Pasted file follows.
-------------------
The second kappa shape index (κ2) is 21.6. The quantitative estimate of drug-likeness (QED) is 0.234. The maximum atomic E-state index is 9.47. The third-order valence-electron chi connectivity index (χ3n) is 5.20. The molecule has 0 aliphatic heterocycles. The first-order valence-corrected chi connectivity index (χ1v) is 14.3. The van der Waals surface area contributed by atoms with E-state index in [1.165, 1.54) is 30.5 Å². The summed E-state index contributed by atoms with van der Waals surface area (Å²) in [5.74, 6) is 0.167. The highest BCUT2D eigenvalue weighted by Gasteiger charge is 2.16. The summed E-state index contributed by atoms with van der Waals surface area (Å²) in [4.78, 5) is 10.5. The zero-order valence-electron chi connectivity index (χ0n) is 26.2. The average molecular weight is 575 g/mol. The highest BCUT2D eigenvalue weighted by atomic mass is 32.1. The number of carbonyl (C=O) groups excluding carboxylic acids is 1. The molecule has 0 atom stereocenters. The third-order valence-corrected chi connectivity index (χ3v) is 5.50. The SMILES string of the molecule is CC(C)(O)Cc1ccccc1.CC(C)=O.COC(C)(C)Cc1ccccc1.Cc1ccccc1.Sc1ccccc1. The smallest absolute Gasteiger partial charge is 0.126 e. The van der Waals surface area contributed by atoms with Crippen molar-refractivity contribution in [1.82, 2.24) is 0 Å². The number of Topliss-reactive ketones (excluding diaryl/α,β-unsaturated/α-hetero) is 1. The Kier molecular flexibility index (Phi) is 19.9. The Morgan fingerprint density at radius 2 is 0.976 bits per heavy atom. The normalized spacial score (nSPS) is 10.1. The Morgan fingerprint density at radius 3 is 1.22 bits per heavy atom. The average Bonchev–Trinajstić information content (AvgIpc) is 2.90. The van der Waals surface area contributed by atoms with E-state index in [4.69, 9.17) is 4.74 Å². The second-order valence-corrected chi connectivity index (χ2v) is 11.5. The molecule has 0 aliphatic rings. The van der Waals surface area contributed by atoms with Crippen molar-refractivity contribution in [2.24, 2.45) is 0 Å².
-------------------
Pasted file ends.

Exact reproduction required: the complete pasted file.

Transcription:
The second kappa shape index (κ2) is 21.6. The quantitative estimate of drug-likeness (QED) is 0.234. The maximum atomic E-state index is 9.47. The third-order valence-electron chi connectivity index (χ3n) is 5.20. The molecule has 0 aliphatic heterocycles. The first-order valence-corrected chi connectivity index (χ1v) is 14.3. The van der Waals surface area contributed by atoms with E-state index in [1.165, 1.54) is 30.5 Å². The summed E-state index contributed by atoms with van der Waals surface area (Å²) in [5.74, 6) is 0.167. The highest BCUT2D eigenvalue weighted by Gasteiger charge is 2.16. The summed E-state index contributed by atoms with van der Waals surface area (Å²) in [4.78, 5) is 10.5. The zero-order valence-electron chi connectivity index (χ0n) is 26.2. The average molecular weight is 575 g/mol. The highest BCUT2D eigenvalue weighted by atomic mass is 32.1. The number of carbonyl (C=O) groups excluding carboxylic acids is 1. The molecule has 0 atom stereocenters. The third-order valence-corrected chi connectivity index (χ3v) is 5.50. The SMILES string of the molecule is CC(C)(O)Cc1ccccc1.CC(C)=O.COC(C)(C)Cc1ccccc1.Cc1ccccc1.Sc1ccccc1. The smallest absolute Gasteiger partial charge is 0.126 e. The van der Waals surface area contributed by atoms with Crippen molar-refractivity contribution in [1.82, 2.24) is 0 Å². The number of Topliss-reactive ketones (excluding diaryl/α,β-unsaturated/α-hetero) is 1. The Kier molecular flexibility index (Phi) is 19.9. The Morgan fingerprint density at radius 2 is 0.976 bits per heavy atom. The normalized spacial score (nSPS) is 10.1. The Morgan fingerprint density at radius 3 is 1.22 bits per heavy atom. The average Bonchev–Trinajstić information content (AvgIpc) is 2.90. The van der Waals surface area contributed by atoms with E-state index in [4.69, 9.17) is 4.74 Å². The second-order valence-corrected chi connectivity index (χ2v) is 11.5. The molecule has 0 aliphatic rings. The van der Waals surface area contributed by atoms with Crippen molar-refractivity contribution in [2.24, 2.45) is 0 Å².